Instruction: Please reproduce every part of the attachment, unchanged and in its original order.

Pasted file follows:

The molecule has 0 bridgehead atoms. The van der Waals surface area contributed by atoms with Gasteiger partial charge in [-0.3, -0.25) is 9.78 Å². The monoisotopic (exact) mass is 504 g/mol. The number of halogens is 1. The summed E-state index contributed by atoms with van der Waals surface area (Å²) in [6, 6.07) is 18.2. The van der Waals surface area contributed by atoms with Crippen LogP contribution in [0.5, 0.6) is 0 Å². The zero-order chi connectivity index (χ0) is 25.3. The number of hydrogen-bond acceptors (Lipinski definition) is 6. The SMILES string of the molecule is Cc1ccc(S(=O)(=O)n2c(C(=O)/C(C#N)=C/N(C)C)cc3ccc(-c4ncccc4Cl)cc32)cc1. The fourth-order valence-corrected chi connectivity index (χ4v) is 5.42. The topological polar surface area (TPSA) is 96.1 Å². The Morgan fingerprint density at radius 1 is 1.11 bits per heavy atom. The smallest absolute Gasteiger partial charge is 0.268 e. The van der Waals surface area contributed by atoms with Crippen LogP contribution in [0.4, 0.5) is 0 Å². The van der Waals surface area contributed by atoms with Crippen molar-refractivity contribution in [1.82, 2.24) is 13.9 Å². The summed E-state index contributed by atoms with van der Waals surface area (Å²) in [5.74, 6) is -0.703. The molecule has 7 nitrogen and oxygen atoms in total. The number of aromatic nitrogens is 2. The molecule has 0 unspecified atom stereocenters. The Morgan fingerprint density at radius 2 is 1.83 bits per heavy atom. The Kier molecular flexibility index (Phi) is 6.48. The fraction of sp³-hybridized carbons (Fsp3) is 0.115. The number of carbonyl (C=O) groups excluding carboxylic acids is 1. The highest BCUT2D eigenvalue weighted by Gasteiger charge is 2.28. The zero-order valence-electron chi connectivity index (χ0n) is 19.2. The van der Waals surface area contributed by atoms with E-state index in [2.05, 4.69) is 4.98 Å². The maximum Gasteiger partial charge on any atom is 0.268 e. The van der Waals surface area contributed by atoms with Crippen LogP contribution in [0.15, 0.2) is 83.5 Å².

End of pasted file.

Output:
The molecule has 0 bridgehead atoms. The van der Waals surface area contributed by atoms with Gasteiger partial charge in [-0.3, -0.25) is 9.78 Å². The monoisotopic (exact) mass is 504 g/mol. The number of halogens is 1. The summed E-state index contributed by atoms with van der Waals surface area (Å²) in [6, 6.07) is 18.2. The van der Waals surface area contributed by atoms with Crippen LogP contribution in [0.5, 0.6) is 0 Å². The zero-order chi connectivity index (χ0) is 25.3. The number of hydrogen-bond acceptors (Lipinski definition) is 6. The SMILES string of the molecule is Cc1ccc(S(=O)(=O)n2c(C(=O)/C(C#N)=C/N(C)C)cc3ccc(-c4ncccc4Cl)cc32)cc1. The fourth-order valence-corrected chi connectivity index (χ4v) is 5.42. The topological polar surface area (TPSA) is 96.1 Å². The Morgan fingerprint density at radius 1 is 1.11 bits per heavy atom. The smallest absolute Gasteiger partial charge is 0.268 e. The van der Waals surface area contributed by atoms with Crippen LogP contribution in [0.4, 0.5) is 0 Å². The van der Waals surface area contributed by atoms with Crippen molar-refractivity contribution in [1.82, 2.24) is 13.9 Å². The summed E-state index contributed by atoms with van der Waals surface area (Å²) in [5.74, 6) is -0.703. The molecule has 7 nitrogen and oxygen atoms in total. The number of aromatic nitrogens is 2. The molecule has 0 unspecified atom stereocenters. The Morgan fingerprint density at radius 2 is 1.83 bits per heavy atom. The Kier molecular flexibility index (Phi) is 6.48. The fraction of sp³-hybridized carbons (Fsp3) is 0.115. The number of carbonyl (C=O) groups excluding carboxylic acids is 1. The highest BCUT2D eigenvalue weighted by Gasteiger charge is 2.28. The zero-order valence-electron chi connectivity index (χ0n) is 19.2. The van der Waals surface area contributed by atoms with E-state index in [2.05, 4.69) is 4.98 Å². The maximum Gasteiger partial charge on any atom is 0.268 e. The van der Waals surface area contributed by atoms with Crippen LogP contribution in [0.15, 0.2) is 83.5 Å².